The Wisdom of Wooden

Summary Written by Parin Patel
"At some point Sports Illustrated concluded: 'There has never been a finer coach in American sports. Nor a finer man.' It's the last part – ‘nor a finer man’ – that makes John Wooden JOHN WOODEN."

- The Wisdom of Wooden, page 1

The Big Idea

Make Each Day Your Masterpiece

"You cannot change yesterday, and a better tomorrow will be the result of what you do today. If you do your best, angels can do no better. And this present moment – right now – is when you have that opportunity."- The Wisdom of Wooden, page 8

Make Each Day Your Masterpiece.
Read the previous sentence again: Make. Each Day. Your Masterpiece!

If there’s one piece of advice Coach wanted us to learn and apply fully, it was this: Imagine not only the possibilities, but progress and experience you would have if each day was truly your masterpiece.

“Thus, if I may offer you one piece of advice that I hope you’ll apply after reading our book, it is this suggestion from my father: ‘Make each day your masterpiece.’ When you do that as the weeks and months and years (and, for me, century) unfold behind you, you’ll have the deepest self-satisfaction knowing your life has really meant something.”

Insight #1

Redefine Success

"Success is peace of mind, which is a direct result of self-satisfaction in knowing you made the effort to become the best you are capable of becoming."- The Wisdom of Wooden, page 54

As a high school English teacher and basketball coach, Coach didn’t agree with the traditional definition of success everyone had at the time; the belief that success should be strictly measured by outcome. He believed it was grossly invalid and unfair” to judge success by the number of victories a team had or the number of A’s a student had.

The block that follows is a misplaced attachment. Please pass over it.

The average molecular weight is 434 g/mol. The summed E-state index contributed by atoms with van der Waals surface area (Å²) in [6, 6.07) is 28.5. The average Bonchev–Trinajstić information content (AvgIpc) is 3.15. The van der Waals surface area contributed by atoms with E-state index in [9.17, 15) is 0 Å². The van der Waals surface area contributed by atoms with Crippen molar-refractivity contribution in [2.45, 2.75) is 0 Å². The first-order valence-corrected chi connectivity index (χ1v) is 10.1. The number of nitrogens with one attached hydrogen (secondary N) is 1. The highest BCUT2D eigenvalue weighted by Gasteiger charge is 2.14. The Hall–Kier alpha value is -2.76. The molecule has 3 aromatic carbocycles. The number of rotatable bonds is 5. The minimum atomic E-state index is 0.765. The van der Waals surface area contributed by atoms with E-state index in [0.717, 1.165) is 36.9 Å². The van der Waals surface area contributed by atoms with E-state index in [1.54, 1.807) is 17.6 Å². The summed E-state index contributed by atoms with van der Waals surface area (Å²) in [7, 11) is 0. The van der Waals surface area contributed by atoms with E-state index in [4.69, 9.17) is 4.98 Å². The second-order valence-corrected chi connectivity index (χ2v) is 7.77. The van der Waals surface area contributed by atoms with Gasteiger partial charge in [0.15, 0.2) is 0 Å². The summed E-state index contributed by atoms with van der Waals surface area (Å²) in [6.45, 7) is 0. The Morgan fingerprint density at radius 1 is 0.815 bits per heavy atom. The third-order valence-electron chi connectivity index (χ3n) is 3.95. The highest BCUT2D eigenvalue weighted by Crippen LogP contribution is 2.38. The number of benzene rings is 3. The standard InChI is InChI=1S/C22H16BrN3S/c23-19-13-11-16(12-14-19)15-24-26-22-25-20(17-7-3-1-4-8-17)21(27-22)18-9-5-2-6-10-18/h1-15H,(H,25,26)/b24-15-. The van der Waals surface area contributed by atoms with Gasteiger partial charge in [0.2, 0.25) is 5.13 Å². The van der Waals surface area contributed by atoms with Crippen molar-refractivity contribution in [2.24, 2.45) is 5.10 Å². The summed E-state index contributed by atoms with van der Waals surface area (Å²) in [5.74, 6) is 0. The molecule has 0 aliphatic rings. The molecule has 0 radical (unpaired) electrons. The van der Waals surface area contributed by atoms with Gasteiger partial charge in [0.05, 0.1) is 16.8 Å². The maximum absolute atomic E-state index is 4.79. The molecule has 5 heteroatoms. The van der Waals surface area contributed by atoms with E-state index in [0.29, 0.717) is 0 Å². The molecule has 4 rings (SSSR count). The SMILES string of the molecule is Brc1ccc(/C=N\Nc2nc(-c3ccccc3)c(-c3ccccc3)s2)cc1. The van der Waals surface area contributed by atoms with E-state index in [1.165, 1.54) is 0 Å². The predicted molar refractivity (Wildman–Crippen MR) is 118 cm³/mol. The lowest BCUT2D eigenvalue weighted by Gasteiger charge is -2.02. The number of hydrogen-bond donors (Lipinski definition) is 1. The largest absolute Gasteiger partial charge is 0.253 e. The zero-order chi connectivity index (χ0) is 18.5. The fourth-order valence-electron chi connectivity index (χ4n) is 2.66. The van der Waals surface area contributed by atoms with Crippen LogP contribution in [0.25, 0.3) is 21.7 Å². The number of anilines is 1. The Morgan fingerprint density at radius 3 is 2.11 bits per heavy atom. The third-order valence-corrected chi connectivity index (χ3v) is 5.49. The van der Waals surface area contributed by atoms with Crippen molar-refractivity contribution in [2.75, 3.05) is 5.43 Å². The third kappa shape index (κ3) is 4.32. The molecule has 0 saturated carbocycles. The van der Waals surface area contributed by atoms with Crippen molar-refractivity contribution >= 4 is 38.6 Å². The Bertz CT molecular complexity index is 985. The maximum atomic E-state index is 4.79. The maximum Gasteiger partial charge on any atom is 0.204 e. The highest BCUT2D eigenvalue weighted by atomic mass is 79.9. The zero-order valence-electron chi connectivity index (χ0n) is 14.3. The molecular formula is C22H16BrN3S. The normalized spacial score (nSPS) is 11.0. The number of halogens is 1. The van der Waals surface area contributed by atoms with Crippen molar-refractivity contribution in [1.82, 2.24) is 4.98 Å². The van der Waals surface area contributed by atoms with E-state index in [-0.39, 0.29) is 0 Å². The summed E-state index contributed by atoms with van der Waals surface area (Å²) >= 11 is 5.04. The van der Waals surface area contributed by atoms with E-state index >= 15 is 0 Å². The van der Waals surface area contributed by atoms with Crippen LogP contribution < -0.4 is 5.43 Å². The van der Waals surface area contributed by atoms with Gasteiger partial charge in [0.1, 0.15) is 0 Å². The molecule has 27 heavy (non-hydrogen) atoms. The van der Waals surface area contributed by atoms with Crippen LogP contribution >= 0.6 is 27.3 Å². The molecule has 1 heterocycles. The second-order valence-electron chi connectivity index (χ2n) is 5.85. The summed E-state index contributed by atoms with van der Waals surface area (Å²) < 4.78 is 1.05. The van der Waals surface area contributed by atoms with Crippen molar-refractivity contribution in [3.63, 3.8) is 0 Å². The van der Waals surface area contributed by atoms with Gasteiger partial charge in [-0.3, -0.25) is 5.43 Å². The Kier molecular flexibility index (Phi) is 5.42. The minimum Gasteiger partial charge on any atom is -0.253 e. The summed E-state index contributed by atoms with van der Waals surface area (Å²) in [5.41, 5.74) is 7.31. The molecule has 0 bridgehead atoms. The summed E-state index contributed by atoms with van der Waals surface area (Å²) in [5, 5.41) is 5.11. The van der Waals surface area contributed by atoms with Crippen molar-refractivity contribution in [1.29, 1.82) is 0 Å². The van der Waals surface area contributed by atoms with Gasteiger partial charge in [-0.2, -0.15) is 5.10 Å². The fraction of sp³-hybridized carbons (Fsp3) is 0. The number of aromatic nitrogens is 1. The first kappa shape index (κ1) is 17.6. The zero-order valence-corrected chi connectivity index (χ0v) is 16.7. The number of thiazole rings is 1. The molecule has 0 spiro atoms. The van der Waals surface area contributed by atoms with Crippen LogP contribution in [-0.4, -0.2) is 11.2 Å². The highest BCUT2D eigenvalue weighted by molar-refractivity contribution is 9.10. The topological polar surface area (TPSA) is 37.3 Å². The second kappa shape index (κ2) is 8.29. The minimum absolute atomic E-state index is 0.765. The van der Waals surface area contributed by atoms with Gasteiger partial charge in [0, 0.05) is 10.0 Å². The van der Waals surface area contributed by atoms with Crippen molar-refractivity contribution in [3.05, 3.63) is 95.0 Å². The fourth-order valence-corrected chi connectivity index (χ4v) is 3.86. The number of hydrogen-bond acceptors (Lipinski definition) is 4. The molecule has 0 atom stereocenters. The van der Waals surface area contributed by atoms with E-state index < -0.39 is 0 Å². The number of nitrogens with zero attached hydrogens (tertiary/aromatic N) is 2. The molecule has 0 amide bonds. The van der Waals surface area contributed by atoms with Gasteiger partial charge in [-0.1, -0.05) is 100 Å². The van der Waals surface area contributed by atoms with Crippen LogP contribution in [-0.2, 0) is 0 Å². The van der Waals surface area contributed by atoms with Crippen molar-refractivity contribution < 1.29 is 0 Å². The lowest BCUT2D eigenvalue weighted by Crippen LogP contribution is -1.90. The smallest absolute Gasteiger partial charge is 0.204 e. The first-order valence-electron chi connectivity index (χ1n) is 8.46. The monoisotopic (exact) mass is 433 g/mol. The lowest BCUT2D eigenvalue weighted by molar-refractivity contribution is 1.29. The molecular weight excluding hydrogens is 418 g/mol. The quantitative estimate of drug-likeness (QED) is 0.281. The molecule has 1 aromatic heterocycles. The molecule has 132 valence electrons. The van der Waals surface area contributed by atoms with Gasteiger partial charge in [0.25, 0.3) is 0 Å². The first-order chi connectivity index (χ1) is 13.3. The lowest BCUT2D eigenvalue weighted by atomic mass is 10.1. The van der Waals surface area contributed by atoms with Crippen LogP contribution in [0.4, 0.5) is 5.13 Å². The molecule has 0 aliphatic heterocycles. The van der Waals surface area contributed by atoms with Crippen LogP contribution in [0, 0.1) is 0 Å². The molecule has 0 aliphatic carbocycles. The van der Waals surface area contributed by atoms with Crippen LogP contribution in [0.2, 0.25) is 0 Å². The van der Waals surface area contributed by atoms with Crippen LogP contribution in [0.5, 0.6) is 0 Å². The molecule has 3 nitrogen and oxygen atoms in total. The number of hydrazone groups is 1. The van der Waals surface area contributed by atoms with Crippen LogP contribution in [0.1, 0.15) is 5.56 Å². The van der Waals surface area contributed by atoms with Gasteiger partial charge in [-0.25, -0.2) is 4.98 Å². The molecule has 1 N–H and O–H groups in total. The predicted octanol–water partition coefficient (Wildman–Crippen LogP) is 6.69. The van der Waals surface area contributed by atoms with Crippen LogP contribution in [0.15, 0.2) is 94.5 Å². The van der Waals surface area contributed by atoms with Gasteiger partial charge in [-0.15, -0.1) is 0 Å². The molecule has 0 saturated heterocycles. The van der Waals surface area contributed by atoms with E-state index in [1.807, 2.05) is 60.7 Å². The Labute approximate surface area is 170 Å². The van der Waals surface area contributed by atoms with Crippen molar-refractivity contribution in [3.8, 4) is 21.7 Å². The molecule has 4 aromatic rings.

Coach believed success was about much more than just the end result.
More than another “A”.
More than another win.
And more than another trophy.

That’s not to say Coach didn’t care about winning and losing. He did.
He just felt there was something more important than winning and losing.

“I want to be clear about something: Winning or losing matters. Why else would we keep score? When you win it usually feels good. Losing hurts, and it should. But my belief is that winning and losing are a by-product, offshoot, consequence of something more important. That’s why in my early years of teaching, I sought to figure out what that ‘something’ was.”

So in 1932, he created his own definition of success.
A definition which he shared in his memorable TEDTalk in 2001.
A definition he felt was a more realistic and honest appraisal of success”:

“My definition of success, my concept of what constitutes ‘greatness’ in an individual or a team and how to achieve those lofty goals, is put in perspective with a simple directive: Do not judge yourself by what you have achieved but rather by what you could and should have achieved given your potential – if you’d never ceased trying to be the best you could be.”

It’s an interesting dichotomy to think of a coach best known for “winning” as defining success by effort. Perhaps an explanation lies in the quantifiable success you naturally have when you put the emphasis on effort – on something you have complete control over. It’s sort of like the business person who focuses on work they love and make great money as a result, versus the person who works strictly for the money.

Do you define success by mastering that which you have control over, or by outside recognition beyond your control?

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Insight #2

The Wisdom of Wooden isn’t your typical leadership or business book – in fact, it isn’t a business book. It’s a collection of stories, philosophies, teachings, poems and pictures that have been at the heart of Coach John Wooden’s life; a life which happens to be one of the greatest legacies of the 20th century.

Read the book

Get The Wisdom of Wooden on Amazon.

John Wooden

John Wooden (1910-2010), guided the UCLA Bruins to ten NCAA basketball championships over a 12-year period, including four perfect seasons and an 88-game winning streak. He was named ESPN’s “Greatest Coach of the 20th Century” and voted “#1 Coach of All Time” by The Sporting News. Sports Illustrated said it best when they said: “There’s never been a finer man in American sports than John Wooden, or a finer coach.” In 2003 John Wooden was awarded the Presidential Medal of Freedom.

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